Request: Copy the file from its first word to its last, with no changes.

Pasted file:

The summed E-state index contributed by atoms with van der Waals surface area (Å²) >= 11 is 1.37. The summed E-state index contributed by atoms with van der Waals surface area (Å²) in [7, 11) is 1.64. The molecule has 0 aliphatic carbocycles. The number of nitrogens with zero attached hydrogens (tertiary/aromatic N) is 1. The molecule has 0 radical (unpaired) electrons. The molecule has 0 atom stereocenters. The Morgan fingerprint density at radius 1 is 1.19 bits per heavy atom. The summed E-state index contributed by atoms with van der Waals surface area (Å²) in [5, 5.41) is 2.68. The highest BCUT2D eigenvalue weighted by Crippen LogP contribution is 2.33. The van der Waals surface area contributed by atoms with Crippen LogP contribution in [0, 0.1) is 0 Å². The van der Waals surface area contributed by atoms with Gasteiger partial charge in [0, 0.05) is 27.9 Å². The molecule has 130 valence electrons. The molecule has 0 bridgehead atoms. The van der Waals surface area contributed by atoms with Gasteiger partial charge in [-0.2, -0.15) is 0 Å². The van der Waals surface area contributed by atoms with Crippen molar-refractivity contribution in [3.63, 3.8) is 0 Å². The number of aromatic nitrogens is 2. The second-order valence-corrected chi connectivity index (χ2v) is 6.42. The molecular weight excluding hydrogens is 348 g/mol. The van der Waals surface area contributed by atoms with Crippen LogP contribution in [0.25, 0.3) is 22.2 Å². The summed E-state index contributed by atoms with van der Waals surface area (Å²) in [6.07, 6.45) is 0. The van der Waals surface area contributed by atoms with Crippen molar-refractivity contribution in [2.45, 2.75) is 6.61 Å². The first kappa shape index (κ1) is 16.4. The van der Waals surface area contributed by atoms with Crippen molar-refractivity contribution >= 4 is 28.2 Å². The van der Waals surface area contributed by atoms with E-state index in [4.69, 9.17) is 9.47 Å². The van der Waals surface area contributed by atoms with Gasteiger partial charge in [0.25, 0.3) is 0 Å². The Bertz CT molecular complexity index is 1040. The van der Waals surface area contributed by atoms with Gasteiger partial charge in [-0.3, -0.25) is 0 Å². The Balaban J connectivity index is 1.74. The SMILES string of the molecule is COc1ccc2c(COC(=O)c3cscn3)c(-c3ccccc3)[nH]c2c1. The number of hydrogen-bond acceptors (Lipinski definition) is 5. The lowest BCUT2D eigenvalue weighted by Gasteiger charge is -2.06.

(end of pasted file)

The summed E-state index contributed by atoms with van der Waals surface area (Å²) >= 11 is 1.37. The summed E-state index contributed by atoms with van der Waals surface area (Å²) in [7, 11) is 1.64. The molecule has 0 aliphatic carbocycles. The number of nitrogens with zero attached hydrogens (tertiary/aromatic N) is 1. The molecule has 0 radical (unpaired) electrons. The molecule has 0 atom stereocenters. The Morgan fingerprint density at radius 1 is 1.19 bits per heavy atom. The summed E-state index contributed by atoms with van der Waals surface area (Å²) in [5, 5.41) is 2.68. The highest BCUT2D eigenvalue weighted by Crippen LogP contribution is 2.33. The van der Waals surface area contributed by atoms with Crippen LogP contribution in [0, 0.1) is 0 Å². The van der Waals surface area contributed by atoms with Gasteiger partial charge in [0, 0.05) is 27.9 Å². The molecule has 130 valence electrons. The molecule has 0 bridgehead atoms. The van der Waals surface area contributed by atoms with Gasteiger partial charge in [-0.2, -0.15) is 0 Å². The van der Waals surface area contributed by atoms with Crippen molar-refractivity contribution in [3.63, 3.8) is 0 Å². The number of aromatic nitrogens is 2. The second-order valence-corrected chi connectivity index (χ2v) is 6.42. The molecular weight excluding hydrogens is 348 g/mol. The van der Waals surface area contributed by atoms with Crippen LogP contribution in [0.25, 0.3) is 22.2 Å². The summed E-state index contributed by atoms with van der Waals surface area (Å²) in [6.07, 6.45) is 0. The van der Waals surface area contributed by atoms with Crippen molar-refractivity contribution in [2.45, 2.75) is 6.61 Å². The first kappa shape index (κ1) is 16.4. The van der Waals surface area contributed by atoms with Crippen molar-refractivity contribution >= 4 is 28.2 Å². The van der Waals surface area contributed by atoms with E-state index in [4.69, 9.17) is 9.47 Å². The van der Waals surface area contributed by atoms with Gasteiger partial charge in [0.25, 0.3) is 0 Å². The Bertz CT molecular complexity index is 1040. The van der Waals surface area contributed by atoms with Gasteiger partial charge in [-0.3, -0.25) is 0 Å². The Balaban J connectivity index is 1.74. The SMILES string of the molecule is COc1ccc2c(COC(=O)c3cscn3)c(-c3ccccc3)[nH]c2c1. The number of hydrogen-bond acceptors (Lipinski definition) is 5. The lowest BCUT2D eigenvalue weighted by Gasteiger charge is -2.06.